Yelpardy with Kristine "Sully" Sullivan
Sully, Director of Local Sales at Yelp, walks us through the infamous quiz game at Yelp. We also learn about keeping things light when things get heavy working remote.
You can find Sully on LinkedIn.
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Andrew Phelps: Today, my guest is the Director of Local Sales at Yelp Kristine Sullivan, but you should call her Sully. She just celebrated her 10th anniversary at the infamous sales org, where she started as an Elite Account Executive. Today, she leads a team of 65 people doing $12 million of business annually. Sully, thanks for coming on the show.
Kristine Sullivan: Thank you for having me.
Andrew Phelps: So Yelp is an organization known for a lot of employee engagement and tons of fun at work. Everybody's had to adapt to going remote, but I'm sure it was extra hard where the expectations are really high. What have you guys done to keep things fun, light and engaging while everybody's working at home?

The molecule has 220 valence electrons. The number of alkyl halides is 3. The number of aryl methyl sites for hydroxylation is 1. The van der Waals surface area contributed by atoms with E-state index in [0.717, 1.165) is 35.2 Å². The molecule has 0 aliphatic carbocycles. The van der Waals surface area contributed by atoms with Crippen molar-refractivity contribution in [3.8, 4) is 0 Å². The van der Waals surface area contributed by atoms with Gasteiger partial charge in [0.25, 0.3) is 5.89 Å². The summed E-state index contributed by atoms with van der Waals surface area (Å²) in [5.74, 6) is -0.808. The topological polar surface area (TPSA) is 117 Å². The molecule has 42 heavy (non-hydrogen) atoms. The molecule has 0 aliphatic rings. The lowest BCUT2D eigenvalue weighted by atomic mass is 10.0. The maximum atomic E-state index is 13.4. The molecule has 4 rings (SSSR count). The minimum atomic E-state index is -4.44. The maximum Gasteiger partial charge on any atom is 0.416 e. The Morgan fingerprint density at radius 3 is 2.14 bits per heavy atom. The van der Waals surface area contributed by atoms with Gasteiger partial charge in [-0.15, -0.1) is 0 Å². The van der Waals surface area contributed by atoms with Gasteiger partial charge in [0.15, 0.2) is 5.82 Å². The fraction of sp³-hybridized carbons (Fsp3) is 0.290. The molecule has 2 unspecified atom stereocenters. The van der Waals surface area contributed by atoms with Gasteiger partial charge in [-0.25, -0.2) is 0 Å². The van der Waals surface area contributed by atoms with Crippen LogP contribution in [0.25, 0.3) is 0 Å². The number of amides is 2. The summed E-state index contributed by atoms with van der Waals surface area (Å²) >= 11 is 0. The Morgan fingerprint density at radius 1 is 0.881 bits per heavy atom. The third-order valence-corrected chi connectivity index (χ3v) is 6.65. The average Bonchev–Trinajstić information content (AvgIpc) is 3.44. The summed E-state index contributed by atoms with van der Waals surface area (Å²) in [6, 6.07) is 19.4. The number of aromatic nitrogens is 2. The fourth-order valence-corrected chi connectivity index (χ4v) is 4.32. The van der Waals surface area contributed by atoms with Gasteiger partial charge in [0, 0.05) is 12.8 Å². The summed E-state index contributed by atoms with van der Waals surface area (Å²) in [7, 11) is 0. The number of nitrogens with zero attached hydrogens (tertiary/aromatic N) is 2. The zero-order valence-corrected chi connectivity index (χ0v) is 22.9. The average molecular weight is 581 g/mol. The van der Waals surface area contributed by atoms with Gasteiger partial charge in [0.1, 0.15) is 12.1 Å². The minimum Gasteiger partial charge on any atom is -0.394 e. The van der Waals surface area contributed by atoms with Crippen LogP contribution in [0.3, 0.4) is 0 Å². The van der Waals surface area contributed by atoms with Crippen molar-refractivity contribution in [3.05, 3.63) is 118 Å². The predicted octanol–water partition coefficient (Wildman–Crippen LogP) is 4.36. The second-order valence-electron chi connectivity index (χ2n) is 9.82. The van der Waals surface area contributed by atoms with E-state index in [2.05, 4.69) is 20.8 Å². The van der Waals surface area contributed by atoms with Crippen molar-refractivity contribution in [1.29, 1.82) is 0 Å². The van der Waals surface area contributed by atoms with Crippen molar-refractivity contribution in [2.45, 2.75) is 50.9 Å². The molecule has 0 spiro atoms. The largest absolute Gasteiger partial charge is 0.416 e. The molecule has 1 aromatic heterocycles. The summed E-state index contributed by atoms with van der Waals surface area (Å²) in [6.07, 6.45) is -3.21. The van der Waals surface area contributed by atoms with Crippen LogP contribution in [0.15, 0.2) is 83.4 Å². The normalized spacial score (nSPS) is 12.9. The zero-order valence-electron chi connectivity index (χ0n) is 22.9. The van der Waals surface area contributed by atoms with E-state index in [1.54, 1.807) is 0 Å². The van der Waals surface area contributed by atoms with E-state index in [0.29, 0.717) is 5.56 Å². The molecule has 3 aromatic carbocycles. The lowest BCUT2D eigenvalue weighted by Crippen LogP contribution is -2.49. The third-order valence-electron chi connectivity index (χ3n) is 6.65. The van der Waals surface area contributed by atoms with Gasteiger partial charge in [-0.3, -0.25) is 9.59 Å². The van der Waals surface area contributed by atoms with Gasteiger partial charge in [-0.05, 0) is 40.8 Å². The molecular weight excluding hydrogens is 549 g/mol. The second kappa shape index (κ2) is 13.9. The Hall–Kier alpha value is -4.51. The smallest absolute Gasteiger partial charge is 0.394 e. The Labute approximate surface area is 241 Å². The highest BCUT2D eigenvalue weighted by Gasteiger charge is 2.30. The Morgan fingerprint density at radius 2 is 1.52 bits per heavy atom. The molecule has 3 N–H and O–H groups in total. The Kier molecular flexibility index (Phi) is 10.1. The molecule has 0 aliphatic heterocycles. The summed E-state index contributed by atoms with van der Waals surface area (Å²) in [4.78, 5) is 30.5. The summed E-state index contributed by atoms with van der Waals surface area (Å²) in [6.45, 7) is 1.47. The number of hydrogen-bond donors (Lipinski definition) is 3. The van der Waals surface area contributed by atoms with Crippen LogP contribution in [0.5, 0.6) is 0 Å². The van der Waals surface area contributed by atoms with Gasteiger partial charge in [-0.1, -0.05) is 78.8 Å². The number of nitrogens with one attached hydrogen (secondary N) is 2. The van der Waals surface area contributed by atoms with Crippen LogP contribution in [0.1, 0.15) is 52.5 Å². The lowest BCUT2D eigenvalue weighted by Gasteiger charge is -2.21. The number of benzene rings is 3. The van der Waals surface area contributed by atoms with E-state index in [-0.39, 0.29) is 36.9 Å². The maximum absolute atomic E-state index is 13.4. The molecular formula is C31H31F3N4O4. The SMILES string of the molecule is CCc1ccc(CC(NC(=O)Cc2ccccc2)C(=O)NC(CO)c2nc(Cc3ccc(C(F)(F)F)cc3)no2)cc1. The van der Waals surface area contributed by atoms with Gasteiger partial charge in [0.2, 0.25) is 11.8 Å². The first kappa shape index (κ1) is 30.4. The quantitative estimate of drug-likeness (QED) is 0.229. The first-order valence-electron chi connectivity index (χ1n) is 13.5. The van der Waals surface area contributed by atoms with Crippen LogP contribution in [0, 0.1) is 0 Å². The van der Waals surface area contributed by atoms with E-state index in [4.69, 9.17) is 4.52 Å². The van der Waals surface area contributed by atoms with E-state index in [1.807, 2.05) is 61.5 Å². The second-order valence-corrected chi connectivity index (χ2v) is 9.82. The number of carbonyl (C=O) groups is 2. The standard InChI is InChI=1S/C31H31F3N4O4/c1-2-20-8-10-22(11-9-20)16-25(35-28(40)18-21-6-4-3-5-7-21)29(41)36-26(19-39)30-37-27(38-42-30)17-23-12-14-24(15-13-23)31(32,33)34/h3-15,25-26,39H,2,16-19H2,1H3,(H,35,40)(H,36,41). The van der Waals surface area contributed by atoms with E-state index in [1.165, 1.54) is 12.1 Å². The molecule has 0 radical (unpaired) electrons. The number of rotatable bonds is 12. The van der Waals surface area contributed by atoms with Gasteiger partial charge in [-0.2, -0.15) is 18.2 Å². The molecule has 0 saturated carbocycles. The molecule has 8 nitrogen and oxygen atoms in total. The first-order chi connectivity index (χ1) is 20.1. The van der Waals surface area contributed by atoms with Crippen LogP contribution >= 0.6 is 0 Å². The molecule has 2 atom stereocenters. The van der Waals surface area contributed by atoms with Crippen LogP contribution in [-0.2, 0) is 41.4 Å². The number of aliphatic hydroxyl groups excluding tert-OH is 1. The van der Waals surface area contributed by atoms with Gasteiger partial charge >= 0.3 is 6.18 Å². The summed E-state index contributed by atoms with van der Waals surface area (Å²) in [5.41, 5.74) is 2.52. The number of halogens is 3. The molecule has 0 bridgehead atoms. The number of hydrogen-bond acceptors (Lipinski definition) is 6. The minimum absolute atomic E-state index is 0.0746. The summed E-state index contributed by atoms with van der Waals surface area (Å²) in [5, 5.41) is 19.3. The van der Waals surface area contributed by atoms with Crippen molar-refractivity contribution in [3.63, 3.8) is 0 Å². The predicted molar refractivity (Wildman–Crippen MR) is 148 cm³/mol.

Kristine Sullivan: Yeah. It was so funny when we first went work from home. The response was like devastating, employees were so pissed, they were so sad and I think in most organizations, it's the opposite people are like, yes, I get to work from home and I think it's a testament to what Yelp does to drive energy and fun and culture and so, we've had to be super creative and adapt. I think as simple as like greeting each other every morning, I think we forget to do that when we're online, but a lot of incentives and games keep people engaged. We have teams that play catchphrase at lunch If they're pacing for a certain amount of revenue that day, we'll have teams play virtual code names, we even have one team on my floor, they played battleship. So if you close a deal, you get to guess a ship from the other team, and they win like lunch and all that stuff. So I think that's the thing that Yelp is really known for is constantly weaving those types of games into the fold and trying to keep things as light as possible for a job that can be pretty tough, cold calling from home.